The A. V. Club is an online newspaper and entertainment website featuring reviews and other articles that examine films, television, books and other elements of pop culture media; the A. V. Club was created in 1993 as a supplement to The Onion. While it was a part of The Onion’s 1996 website launch, The A. V. Club had minimal presence on the website at that point. A 2005 website redesign placed The A. V. Club in a more prominent position, allowing its online identity to grow. Unlike its parent publication, The A. V. Club is not satirical; the publication's name is a reference to audiovisual clubs typical of American high schools. In 1993, five years after the founding of The Onion, Stephen Thompson, a student at the University of Wisconsin–Madison, launched an entertainment section of the newspaper. In 1996, both The Onion and The A. V. Club were debuted on the Internet; the A. V. Club was a sub-section of the main theonion.com domain name. The supplement was moved to its own domain name, theavclub.com, before the 2005 acquisition of the shorter avclub.com domain name.
The latter change coincided with a redesign that blog content. In 2006 the website shifted its content model again to add content on a daily, rather than weekly, basis; some contributors have become established as freelance editors. In December 2004, Stephen Thompson left his position as founding editor of The A. V. Club. According to Sean Mills, then-president of The Onion, the A. V. Club website first reached more than 1 million unique visitors in October 2007. In late 2009 the website was reported to have received more than 1.4 million unique visitors and 75,000 comments per month. At its peak, the print version of The A. V. Club was available in 17 different cities. Localized sections of the website were maintained, with reviews and news relevant to specific cities; the print version and localized websites were discontinued, in December 2013, print publication ceased production in the last three markets. On December 13, 2012, long-time writer and editor Keith Phipps, who oversaw the website after Stephen Thompson left, stepped down from his role as editor of The A.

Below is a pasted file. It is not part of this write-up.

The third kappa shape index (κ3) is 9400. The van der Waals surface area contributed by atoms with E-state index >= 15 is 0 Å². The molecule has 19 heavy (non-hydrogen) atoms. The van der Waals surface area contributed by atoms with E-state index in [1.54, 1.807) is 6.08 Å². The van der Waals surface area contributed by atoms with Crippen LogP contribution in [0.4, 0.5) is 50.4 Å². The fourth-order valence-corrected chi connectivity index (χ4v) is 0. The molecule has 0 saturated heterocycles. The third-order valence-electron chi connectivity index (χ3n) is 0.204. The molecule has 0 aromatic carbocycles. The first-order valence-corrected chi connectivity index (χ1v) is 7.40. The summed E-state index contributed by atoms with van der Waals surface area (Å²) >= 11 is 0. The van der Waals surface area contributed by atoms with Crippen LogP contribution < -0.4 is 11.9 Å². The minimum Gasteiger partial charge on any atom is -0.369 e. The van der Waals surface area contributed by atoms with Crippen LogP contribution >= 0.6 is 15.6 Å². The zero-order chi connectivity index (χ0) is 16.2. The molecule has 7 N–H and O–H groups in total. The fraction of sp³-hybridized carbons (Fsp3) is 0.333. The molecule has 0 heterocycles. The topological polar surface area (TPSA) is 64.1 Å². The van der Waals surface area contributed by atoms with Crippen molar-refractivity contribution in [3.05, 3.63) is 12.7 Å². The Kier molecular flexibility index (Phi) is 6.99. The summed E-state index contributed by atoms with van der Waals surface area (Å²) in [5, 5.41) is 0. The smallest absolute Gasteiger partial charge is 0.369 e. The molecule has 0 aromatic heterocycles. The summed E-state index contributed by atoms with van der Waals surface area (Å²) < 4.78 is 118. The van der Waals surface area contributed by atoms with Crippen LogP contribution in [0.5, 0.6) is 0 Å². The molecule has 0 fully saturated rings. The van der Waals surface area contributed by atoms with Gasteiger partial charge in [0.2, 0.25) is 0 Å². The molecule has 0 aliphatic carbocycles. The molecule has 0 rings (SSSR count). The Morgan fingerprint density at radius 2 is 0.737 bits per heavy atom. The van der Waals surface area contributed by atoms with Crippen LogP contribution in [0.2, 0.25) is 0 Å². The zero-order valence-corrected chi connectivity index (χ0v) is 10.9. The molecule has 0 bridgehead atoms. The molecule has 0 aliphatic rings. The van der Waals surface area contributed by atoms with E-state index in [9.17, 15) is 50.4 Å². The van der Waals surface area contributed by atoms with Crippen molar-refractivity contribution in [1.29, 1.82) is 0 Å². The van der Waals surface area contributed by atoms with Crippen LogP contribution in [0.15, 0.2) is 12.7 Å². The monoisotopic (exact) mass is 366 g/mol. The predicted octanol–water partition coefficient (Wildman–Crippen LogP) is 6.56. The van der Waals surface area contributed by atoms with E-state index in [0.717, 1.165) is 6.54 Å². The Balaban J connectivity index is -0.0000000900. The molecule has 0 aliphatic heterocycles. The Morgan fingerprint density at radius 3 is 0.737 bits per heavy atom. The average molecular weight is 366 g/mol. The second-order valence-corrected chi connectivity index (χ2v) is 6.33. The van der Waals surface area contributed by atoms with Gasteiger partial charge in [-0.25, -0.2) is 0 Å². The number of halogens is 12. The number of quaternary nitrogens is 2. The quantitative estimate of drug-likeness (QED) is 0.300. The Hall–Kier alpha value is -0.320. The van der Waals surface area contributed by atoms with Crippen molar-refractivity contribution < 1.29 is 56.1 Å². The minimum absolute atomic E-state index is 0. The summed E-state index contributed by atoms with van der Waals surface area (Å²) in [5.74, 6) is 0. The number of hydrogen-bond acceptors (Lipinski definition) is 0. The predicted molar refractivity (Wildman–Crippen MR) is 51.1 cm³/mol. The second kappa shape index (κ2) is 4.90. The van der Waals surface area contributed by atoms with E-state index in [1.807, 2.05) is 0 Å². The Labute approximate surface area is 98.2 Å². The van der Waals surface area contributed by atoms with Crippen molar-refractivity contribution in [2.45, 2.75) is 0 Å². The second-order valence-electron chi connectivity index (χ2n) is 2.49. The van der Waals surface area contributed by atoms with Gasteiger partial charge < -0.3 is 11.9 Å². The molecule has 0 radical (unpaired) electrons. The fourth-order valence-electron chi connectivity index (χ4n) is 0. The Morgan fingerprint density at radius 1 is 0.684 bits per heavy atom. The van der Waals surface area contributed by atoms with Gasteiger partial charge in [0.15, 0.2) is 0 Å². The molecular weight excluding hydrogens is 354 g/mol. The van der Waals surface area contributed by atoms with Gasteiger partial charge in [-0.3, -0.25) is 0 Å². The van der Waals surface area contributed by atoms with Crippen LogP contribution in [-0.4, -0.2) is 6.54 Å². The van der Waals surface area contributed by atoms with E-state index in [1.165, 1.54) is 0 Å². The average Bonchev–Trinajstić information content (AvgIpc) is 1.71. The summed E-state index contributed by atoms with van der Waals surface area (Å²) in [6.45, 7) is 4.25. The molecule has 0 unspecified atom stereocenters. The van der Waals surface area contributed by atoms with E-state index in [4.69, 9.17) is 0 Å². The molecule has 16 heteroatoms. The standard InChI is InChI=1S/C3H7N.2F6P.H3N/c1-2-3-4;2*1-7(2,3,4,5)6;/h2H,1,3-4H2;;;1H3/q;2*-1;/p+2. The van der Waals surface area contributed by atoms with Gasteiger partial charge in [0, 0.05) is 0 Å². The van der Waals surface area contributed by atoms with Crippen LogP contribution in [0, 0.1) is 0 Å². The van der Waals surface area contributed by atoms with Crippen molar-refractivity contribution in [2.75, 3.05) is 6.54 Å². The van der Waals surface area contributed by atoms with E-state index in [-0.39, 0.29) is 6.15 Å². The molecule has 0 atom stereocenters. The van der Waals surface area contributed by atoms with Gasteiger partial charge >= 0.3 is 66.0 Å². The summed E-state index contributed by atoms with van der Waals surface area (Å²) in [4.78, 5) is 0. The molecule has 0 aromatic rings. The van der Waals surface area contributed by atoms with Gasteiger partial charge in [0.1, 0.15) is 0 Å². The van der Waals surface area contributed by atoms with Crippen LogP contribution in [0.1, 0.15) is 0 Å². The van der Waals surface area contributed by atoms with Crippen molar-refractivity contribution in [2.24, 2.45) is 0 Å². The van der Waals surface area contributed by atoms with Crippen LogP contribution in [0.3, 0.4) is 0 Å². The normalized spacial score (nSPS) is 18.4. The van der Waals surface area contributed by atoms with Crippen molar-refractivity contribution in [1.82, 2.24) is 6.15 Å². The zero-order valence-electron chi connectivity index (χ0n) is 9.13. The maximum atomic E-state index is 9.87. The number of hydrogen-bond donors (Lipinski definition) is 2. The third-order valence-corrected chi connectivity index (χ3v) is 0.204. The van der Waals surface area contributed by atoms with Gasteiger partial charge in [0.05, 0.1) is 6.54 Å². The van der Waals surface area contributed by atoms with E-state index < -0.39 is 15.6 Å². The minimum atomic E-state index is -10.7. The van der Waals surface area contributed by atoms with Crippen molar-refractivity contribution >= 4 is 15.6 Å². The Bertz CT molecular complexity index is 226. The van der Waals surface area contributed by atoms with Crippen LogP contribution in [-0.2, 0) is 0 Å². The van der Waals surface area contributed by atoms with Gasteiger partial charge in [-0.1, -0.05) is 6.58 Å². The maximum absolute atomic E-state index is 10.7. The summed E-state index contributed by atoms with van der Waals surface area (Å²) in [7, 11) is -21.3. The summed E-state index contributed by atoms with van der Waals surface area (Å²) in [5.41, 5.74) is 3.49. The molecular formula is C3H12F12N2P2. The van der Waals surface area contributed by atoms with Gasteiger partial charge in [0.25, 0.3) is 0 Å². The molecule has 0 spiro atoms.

V. Club, he said, "Onion, Inc. and I have come to a mutual parting of the ways."On April 2, 2013, long-time film editor and critic Scott Tobias stepped down as film editor of The A. V. Club, he said via Twitter. On April 26, 2013, long-time writers Nathan Rabin, Tasha Robinson, Genevieve Koski announced that they would be leaving the website to begin work on a new project with Scott Tobias and Keith Phipps. Koski said that she would continue to write freelance articles. Writer Noel Murray announced he would be joining their new project, but would continue to contribute to The A. V. Club in a reduced capacity. On May 30, 2013, it was announced that those six writers would be part of the senior staff of The Dissolve, a film website run by Pitchfork Media. In April and June 2014, senior staff writers Kyle Ryan, Sonia Saraiya, Emily VanDerWerff left the website for positions at Entertainment Weekly and Vox Media, respectively. In 2015, Ryan returned to Inc. for a position in development. Following his departure from The Dissolve earlier that month, Nathan Rabin returned to write freelance for the AV Club website in May 2015.